5 Takeaways from Threads' War on Twitter

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What sets apart Threads from Twitter? Positivity - says Mark Zuckerberg, whose company Meta launched the rival platform last week.

Among his posts poking fun at Elon Musk, he's made clear that if Threads kills Twitter then it'll do so with kindness - responding to claims from app users that hateful rhetoric has skyrocketed since Elon's takeover of the platform in October 2022. 

Today we'll be looking at five of the biggest takeaways from this ongoing war between the two biggest tech companies in the world - and what their war for our time and attention tells us about ourselves. 

Ethical Concerns and Platform Responsibility

Threads' war on Twitter underscored the ethical concerns and responsibility of social media platforms. Questions arose regarding the platform's role in moderating content, addressing hate speech, and preventing the spread of harmful ideologies.

It has prompted discussions about the need for increased transparency, stronger content moderation policies, and the importance of user education to foster a healthier online environment. 

And with the biggest names in sports, movies and music all becoming more vocal about how they've been negatively affected by social media, we'll see these policies directly reflect how these apps are received and used. 

The appetite for a Twitter alternative is clear

There’s a clear want from the public for an alternative to Twitter, primarily due to Elon Musk’s incendiary leadership. 

Between mass layoffs and verification chaos to rate limits and the rise of far-right content, people are looking to jump ship and have been for a while. 

With Twitter copies like Mastodon, Truth Social and Bluesky all successful in their own right, it’s clear that there’s an appetite for a Twitter alternative.

Twitter holds the most important ingredient

Despite all of these copycats however, they seem to fall short as they lack the one thing that Twitter has - people. Lots of people. 

It doesn’t matter how good your app is, if your followers/friends/favourite celebrities don’t pick the same new home as you, your feed feels lonely and the average post quality drops as there’s a smaller pool of things interesting to you for the app to show you.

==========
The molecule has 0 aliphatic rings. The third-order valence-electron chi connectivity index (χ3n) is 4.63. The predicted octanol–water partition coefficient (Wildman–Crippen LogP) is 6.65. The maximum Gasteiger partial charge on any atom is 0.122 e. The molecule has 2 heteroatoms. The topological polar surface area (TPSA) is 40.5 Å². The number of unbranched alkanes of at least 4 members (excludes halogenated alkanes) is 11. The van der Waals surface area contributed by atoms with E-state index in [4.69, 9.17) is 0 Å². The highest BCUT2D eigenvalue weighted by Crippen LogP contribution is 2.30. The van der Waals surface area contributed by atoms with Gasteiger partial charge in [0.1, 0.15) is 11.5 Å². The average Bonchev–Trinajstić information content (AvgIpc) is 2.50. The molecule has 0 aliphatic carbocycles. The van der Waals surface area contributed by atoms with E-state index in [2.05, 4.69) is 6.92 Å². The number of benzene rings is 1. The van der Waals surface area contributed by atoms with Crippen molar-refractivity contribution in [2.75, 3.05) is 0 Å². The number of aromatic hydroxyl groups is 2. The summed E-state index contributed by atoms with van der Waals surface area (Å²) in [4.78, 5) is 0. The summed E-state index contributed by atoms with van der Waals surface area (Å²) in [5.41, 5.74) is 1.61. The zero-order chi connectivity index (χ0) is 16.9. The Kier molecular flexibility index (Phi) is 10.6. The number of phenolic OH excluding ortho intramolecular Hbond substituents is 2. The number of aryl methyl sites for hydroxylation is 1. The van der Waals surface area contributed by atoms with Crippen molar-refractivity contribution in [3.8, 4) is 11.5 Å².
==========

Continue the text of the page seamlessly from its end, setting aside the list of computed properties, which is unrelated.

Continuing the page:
Every app wants to be the 'first port of call'

Rebecca McGrath, a technology analyst for the market research firm Mintel, told the Guardian: 

“There is a range of people on Twitter who use it as their first port of call to communicate with the public – such as commentators, journalists, influencers, politicians. So it is very important that Threads gets these high-profile users and content creators using it.” Achieve that and users will follow, says McGrath.

Studies have show that well over three quarters of 16 to 25-year-old users prefer to use something like Twitter as a means to read up on current affairs over traditional news websites and shows. 

The battle for ad revenue

"The concerns about the platform becoming an overly toxic environment have struck at the revenue stream at the heart of Twitter’s business model: advertising. In 2021 Twitter reported that advertising accounted for 90% of the company’s $5.1bn in annual revenue.

"After the takeover, concerns over moderation standards and a botched relaunch of Twitter’s subscription product led to advertisers either pausing spending or reducing it sharply. In March Musk said he expected annual revenue to come in at $3bn this year, indicating a heavy decline in ad spending.

"Destruction of Twitter’s advertising base is an existential threat for a historically loss-making company that, post-takeover, must service a $13bn debt burden at a cost of $300m per quarter. If Zuckerberg’s kindness could kill, then so could a lack of advertiser cash. It prompted Musk to warn soon after the takeover that bankruptcy was a possibility, although he said recently the company had a chance of going cashflow positive (and thus generating some money to help service those debts).

"The arrival of Threads adds to that pressure, and threatens to compound some of Musk’s missteps, by offering an alternative platform for advertisers. They must wait, though, after the Instagram boss, Adam Mosseri, said Meta wanted to get the platform right before launching advertising on it."

- Dan Milmo, Global Technology Editor at The Guardian.